Oh, the Farmer and the Blogger Should Be Friends

Last month, I did a pretty terrible job trying to pick a saint for the month and try to expand my understanding of the Communion of Saints.  I really do rely on getting to know Saints (and anyone, honestly) through text, so it was hard for me to build up any rapport with St Andrew Corsini or to think of him at all without something to read.But, as Advent begins again, I'm trying again, and this time Jen Fulwiler's Saint Generator assigned me St. Isidore. The Farmer.  In the middle of the wint … [Read more...]

The Strangeness of Talking About Sex in Isolation

I felt skeptical about Sex and the Single Christian Girl: Fighting for Purity in a Rom-Com World, Marian Jordan Ellis's book on sexual orthopraxy when I saw the subtitle.  I strongly prefer the tendency to talk about sexual morality in terms of chastity rather than purity.  Purity tends to be spoken of as a binary condition which you either possess or have lost.  Chastity is a practice and applies to married people as well as to singles, and is a form of temperance.   Chastity restrains excess an … [Read more...]

Turkeys, Mop-Dogs, and other strange beasts

It's Thanksgiving, and I have a family tradition to uphold, along with a blog tradition.  First, for all of you, my traditional Thanksgiving video:Brad Plummer has a post up on the absurdity of this tradition.  In brief:Doing a media push about pardons for turkeys (complete with hokey website), while the President has pardoned and commuted the sentences of so few people is a wee bit tacky It's a "tradition" that started in the 80s, so we're in the sweet spot of killing it now be … [Read more...]

Seeing through the Cloud of Saints

Writing about Douglas Hofstadter's Surfaces and Essences: Analogy as the Fuel and Fire of Thinking reminded me of one of the reasons I so like the Communion of Saints in the Catholic Church.  We are all called to be Christ-like, but that exhortation is a little, well, enormous for me to wrap my head around on any given day.  The scale of Christ's goodness is hard for me to think about without drifting into abstraction.But the Saints are holy men and women who seem a little closer to my day to … [Read more...]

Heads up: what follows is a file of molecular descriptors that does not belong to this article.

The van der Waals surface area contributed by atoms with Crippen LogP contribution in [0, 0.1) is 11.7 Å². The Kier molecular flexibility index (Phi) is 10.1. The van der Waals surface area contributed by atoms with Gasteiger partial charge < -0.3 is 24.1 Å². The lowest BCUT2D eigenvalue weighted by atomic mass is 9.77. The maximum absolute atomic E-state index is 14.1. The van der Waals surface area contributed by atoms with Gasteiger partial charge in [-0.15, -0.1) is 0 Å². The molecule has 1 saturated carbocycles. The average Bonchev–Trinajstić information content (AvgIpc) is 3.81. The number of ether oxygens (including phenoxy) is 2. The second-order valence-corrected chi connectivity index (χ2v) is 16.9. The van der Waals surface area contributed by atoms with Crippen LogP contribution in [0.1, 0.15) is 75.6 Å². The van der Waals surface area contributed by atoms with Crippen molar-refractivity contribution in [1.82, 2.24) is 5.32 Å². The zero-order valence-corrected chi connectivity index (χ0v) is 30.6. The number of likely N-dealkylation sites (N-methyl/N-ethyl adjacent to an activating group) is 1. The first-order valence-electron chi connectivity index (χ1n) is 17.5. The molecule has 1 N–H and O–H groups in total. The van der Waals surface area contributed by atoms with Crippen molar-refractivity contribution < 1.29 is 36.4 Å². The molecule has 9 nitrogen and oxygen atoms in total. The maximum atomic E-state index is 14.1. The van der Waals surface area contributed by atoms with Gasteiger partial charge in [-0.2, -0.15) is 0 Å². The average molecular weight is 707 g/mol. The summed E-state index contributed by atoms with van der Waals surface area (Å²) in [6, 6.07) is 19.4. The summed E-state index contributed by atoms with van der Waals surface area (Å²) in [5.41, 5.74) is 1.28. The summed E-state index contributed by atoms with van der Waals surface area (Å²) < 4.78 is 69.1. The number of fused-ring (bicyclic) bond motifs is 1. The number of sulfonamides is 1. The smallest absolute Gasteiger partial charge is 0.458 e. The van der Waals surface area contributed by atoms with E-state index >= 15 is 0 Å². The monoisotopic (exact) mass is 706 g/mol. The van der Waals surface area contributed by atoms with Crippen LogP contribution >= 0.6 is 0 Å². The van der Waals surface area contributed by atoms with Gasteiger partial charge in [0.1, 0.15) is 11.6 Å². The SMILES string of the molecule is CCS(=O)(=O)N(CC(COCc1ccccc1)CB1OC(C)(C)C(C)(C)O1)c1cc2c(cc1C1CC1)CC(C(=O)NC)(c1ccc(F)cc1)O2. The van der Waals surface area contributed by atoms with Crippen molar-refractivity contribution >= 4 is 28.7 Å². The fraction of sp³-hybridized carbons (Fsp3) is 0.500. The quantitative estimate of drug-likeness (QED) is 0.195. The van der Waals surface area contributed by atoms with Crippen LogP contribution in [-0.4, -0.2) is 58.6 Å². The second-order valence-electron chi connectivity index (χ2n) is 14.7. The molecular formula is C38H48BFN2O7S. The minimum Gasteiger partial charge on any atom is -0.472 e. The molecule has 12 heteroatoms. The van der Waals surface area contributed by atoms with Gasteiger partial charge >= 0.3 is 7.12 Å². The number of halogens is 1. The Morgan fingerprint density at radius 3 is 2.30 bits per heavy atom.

Keeping Ideas Close Enough to Play With

My friend Brienne is working on extending and teaching memory techniques.  Think Moonwalking with Einstein, on steroids.  In a recent blog post, she addresses the question most people have about memory feats: How important is this kind of thing when I can carry the internet in my pocket?  I've been known to interrupt people by saying "Hang on, let me put that in my real brain," when they're trying to give me book recommendations or schedule something, and my phone isn't in my hand.  It's second n … [Read more...]

It’s Hard to Do Vocabulary Drills in Personal Languages

  I read Douglas Hofstadter's Surfaces and Essences: Analogy as the Fuel and Fire of Thinking a few months ago, and, although I wouldn't recommend it as enthusiastically as Gödel Escher Bach, there was one section I was delighted to read.  It felt like Hofstadter had crystallized a very important part of my thinking process and set it down on paper. We would like to offer a simple visual metaphor for thinking about the words of a language and the concepts they represent. We begin by suggesting … [Read more...]

Football is not healthy for children and other living beings

Today, I'll be wishing many terrible things on Harvard, but the one thing I wouldn't wish on their football team is football.I've talked on this blog a couple times about how the concussion-heavy sports of football and boxing seems like an abhorrent assault on human dignity.  In a slightly analogous way to the claim you don't have the right to sell yourself into chattel slavery, I don't think we have the right to be paid to take repeated hits to the head that will wipe out your personality a … [Read more...]